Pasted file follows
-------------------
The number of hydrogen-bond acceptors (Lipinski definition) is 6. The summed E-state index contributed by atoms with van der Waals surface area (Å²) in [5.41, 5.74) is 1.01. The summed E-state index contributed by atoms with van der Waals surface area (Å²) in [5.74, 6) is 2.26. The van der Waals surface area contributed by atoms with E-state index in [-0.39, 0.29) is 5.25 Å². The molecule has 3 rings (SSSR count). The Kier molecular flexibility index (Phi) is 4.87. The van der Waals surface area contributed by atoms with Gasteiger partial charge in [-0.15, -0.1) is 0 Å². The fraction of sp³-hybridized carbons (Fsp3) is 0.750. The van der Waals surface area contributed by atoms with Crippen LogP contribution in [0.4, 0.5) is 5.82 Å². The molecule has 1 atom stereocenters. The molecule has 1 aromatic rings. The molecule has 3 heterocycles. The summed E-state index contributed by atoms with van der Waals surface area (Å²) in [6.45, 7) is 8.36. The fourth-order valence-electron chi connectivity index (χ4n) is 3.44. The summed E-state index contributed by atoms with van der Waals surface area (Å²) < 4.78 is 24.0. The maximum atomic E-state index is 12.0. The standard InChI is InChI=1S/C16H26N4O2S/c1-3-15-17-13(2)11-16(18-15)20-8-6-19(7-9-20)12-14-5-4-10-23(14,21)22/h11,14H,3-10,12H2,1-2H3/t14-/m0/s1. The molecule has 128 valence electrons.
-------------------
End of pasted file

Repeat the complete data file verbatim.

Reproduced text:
The number of hydrogen-bond acceptors (Lipinski definition) is 6. The summed E-state index contributed by atoms with van der Waals surface area (Å²) in [5.41, 5.74) is 1.01. The summed E-state index contributed by atoms with van der Waals surface area (Å²) in [5.74, 6) is 2.26. The van der Waals surface area contributed by atoms with E-state index in [-0.39, 0.29) is 5.25 Å². The molecule has 3 rings (SSSR count). The Kier molecular flexibility index (Phi) is 4.87. The van der Waals surface area contributed by atoms with Gasteiger partial charge in [-0.15, -0.1) is 0 Å². The fraction of sp³-hybridized carbons (Fsp3) is 0.750. The van der Waals surface area contributed by atoms with Crippen LogP contribution in [0.4, 0.5) is 5.82 Å². The molecule has 1 atom stereocenters. The molecule has 1 aromatic rings. The molecule has 3 heterocycles. The summed E-state index contributed by atoms with van der Waals surface area (Å²) in [6.45, 7) is 8.36. The fourth-order valence-electron chi connectivity index (χ4n) is 3.44. The summed E-state index contributed by atoms with van der Waals surface area (Å²) < 4.78 is 24.0. The maximum atomic E-state index is 12.0. The standard InChI is InChI=1S/C16H26N4O2S/c1-3-15-17-13(2)11-16(18-15)20-8-6-19(7-9-20)12-14-5-4-10-23(14,21)22/h11,14H,3-10,12H2,1-2H3/t14-/m0/s1. The molecule has 128 valence electrons.